When the living room hit 93 degrees, it was time to turn on the air conditioner.
I had resisted all summer. I not only have a high tolerance for heat, but also get cold extremely easily. When others are comfortable, I'm wrapped up in a blanket. When others are sweating, I'm finally comfortable.
That's generally true, but not the past few days. Central Park hit triple digits, and Newark, New Jersey, even reached 108. The extreme humidity made it feel even hotter.
Our sole air conditioner is in our bedroom, so Paul and I have been camping out. On Friday night, we assembled turkey wraps with cold cuts and lugged our supper and laptop onto the bed and watched a few episodes of the first season of "Fringe" on DVD. Armed with books, newspapers and the laptop, I barely left the room for the next 20 hours.
On Saturday night we were invited to a backyard barbecue whose start time understandably got pushed further and further back as the forecast predicted higher and higher temperatures. By the time we arrived at 7 p.m., the sun had mostly set. Even when the sky was black, however, the heat and stagnant air made most people's drink of choice plain old water.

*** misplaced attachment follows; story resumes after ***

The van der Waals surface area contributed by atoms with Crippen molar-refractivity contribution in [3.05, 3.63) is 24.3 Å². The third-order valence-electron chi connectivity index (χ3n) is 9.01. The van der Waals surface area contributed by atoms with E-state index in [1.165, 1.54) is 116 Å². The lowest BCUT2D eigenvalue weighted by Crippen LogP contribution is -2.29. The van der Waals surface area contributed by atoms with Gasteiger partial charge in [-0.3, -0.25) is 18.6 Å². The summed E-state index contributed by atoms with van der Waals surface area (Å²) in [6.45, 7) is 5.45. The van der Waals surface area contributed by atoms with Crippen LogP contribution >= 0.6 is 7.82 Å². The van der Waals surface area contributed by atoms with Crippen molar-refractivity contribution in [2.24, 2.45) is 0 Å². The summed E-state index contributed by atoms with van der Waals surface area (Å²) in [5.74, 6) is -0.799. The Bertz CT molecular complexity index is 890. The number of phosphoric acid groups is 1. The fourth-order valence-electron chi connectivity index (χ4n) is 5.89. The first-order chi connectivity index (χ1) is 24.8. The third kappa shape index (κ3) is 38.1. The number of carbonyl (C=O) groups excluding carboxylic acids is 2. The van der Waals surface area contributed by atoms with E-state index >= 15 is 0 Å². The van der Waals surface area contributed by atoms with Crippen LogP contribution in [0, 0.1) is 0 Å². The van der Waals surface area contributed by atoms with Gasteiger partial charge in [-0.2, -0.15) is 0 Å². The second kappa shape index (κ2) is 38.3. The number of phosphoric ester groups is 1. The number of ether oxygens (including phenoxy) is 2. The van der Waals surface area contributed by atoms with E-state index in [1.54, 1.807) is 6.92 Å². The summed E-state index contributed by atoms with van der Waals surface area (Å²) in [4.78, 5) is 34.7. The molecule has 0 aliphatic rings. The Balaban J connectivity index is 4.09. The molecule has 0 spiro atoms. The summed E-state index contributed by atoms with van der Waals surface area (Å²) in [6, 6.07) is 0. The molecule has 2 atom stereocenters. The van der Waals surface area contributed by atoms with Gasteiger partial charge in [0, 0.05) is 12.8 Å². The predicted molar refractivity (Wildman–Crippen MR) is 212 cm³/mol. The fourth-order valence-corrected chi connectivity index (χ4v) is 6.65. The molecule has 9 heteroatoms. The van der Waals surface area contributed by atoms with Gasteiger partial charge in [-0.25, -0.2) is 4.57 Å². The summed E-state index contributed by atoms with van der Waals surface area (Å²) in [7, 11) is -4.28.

Sunday was cloudy and "only" in the high 80s in the mid-afternoon, a welcome reprieve. I even ventured into the living room for an hour or so earlier in the afternoon, but the indoor thermometer still read 90 degrees. I retreated into the bedroom.
This is only our fourth summer here, and each year there have been a few terribly hot, uncomfortable days (not so different from Ohio in that respect). Usually we've had a couple by now. The last few days, however, truly have produced record-breaking temperatures. But when it comes right down to it, does 95 really feel all that different from 105? Not when you're holed up in an air conditioned room.